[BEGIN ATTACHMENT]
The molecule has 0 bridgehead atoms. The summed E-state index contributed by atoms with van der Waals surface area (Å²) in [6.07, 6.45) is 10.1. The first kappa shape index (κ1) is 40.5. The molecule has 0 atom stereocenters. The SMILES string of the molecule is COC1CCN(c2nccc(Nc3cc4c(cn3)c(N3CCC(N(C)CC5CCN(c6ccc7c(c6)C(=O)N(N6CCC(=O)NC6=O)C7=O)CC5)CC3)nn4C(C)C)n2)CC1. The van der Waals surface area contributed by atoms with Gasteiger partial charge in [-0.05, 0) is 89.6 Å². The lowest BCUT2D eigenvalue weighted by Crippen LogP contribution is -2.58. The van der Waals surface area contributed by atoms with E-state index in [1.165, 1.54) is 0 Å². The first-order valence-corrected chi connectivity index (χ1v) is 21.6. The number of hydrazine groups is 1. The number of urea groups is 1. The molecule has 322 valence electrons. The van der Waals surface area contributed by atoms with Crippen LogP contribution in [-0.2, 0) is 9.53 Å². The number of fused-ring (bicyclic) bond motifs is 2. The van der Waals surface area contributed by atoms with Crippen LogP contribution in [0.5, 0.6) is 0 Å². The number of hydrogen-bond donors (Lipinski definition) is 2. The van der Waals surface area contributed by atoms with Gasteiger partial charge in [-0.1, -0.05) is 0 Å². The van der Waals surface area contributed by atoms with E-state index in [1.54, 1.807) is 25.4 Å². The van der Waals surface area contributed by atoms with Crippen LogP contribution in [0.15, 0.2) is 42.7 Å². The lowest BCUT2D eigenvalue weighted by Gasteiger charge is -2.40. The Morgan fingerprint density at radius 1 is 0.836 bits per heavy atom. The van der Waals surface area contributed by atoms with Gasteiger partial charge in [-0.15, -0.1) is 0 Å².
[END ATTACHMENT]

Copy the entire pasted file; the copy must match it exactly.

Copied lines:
The molecule has 0 bridgehead atoms. The summed E-state index contributed by atoms with van der Waals surface area (Å²) in [6.07, 6.45) is 10.1. The first kappa shape index (κ1) is 40.5. The molecule has 0 atom stereocenters. The SMILES string of the molecule is COC1CCN(c2nccc(Nc3cc4c(cn3)c(N3CCC(N(C)CC5CCN(c6ccc7c(c6)C(=O)N(N6CCC(=O)NC6=O)C7=O)CC5)CC3)nn4C(C)C)n2)CC1. The van der Waals surface area contributed by atoms with Gasteiger partial charge in [-0.05, 0) is 89.6 Å². The lowest BCUT2D eigenvalue weighted by Crippen LogP contribution is -2.58. The van der Waals surface area contributed by atoms with E-state index in [1.165, 1.54) is 0 Å². The first-order valence-corrected chi connectivity index (χ1v) is 21.6. The number of hydrazine groups is 1. The number of urea groups is 1. The molecule has 322 valence electrons. The van der Waals surface area contributed by atoms with Crippen LogP contribution in [-0.2, 0) is 9.53 Å². The number of fused-ring (bicyclic) bond motifs is 2. The van der Waals surface area contributed by atoms with Crippen LogP contribution in [0.5, 0.6) is 0 Å². The number of hydrogen-bond donors (Lipinski definition) is 2. The van der Waals surface area contributed by atoms with Gasteiger partial charge in [-0.1, -0.05) is 0 Å². The van der Waals surface area contributed by atoms with E-state index in [1.54, 1.807) is 25.4 Å². The van der Waals surface area contributed by atoms with Crippen LogP contribution in [0.15, 0.2) is 42.7 Å². The lowest BCUT2D eigenvalue weighted by Gasteiger charge is -2.40. The Morgan fingerprint density at radius 1 is 0.836 bits per heavy atom. The van der Waals surface area contributed by atoms with Gasteiger partial charge in [-0.15, -0.1) is 0 Å².